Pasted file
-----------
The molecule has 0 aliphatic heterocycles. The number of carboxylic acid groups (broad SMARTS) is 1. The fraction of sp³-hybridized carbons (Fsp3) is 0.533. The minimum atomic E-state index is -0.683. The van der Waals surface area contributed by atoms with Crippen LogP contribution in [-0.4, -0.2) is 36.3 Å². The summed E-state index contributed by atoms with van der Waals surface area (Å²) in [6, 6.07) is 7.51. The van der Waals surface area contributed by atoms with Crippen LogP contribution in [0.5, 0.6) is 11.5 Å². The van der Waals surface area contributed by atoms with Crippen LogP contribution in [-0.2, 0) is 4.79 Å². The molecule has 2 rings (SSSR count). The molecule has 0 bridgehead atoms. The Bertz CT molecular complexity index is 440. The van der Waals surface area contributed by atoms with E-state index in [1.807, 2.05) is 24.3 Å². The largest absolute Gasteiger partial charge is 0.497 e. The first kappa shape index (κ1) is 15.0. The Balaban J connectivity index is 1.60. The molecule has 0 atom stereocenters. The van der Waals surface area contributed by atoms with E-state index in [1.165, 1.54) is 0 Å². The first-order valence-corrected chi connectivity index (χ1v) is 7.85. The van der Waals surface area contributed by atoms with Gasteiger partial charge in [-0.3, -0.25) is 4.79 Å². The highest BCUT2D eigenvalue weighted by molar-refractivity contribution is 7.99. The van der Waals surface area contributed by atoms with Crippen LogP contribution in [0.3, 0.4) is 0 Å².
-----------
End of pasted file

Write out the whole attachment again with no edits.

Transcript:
The molecule has 0 aliphatic heterocycles. The number of carboxylic acid groups (broad SMARTS) is 1. The fraction of sp³-hybridized carbons (Fsp3) is 0.533. The minimum atomic E-state index is -0.683. The van der Waals surface area contributed by atoms with Crippen LogP contribution in [-0.4, -0.2) is 36.3 Å². The summed E-state index contributed by atoms with van der Waals surface area (Å²) in [6, 6.07) is 7.51. The van der Waals surface area contributed by atoms with Crippen LogP contribution in [0.5, 0.6) is 11.5 Å². The van der Waals surface area contributed by atoms with Crippen LogP contribution in [-0.2, 0) is 4.79 Å². The molecule has 2 rings (SSSR count). The molecule has 0 bridgehead atoms. The Bertz CT molecular complexity index is 440. The van der Waals surface area contributed by atoms with E-state index in [1.807, 2.05) is 24.3 Å². The largest absolute Gasteiger partial charge is 0.497 e. The first kappa shape index (κ1) is 15.0. The Balaban J connectivity index is 1.60. The molecule has 0 atom stereocenters. The van der Waals surface area contributed by atoms with E-state index in [1.165, 1.54) is 0 Å². The first-order valence-corrected chi connectivity index (χ1v) is 7.85. The van der Waals surface area contributed by atoms with Gasteiger partial charge in [-0.3, -0.25) is 4.79 Å². The highest BCUT2D eigenvalue weighted by molar-refractivity contribution is 7.99. The van der Waals surface area contributed by atoms with Crippen LogP contribution in [0.3, 0.4) is 0 Å².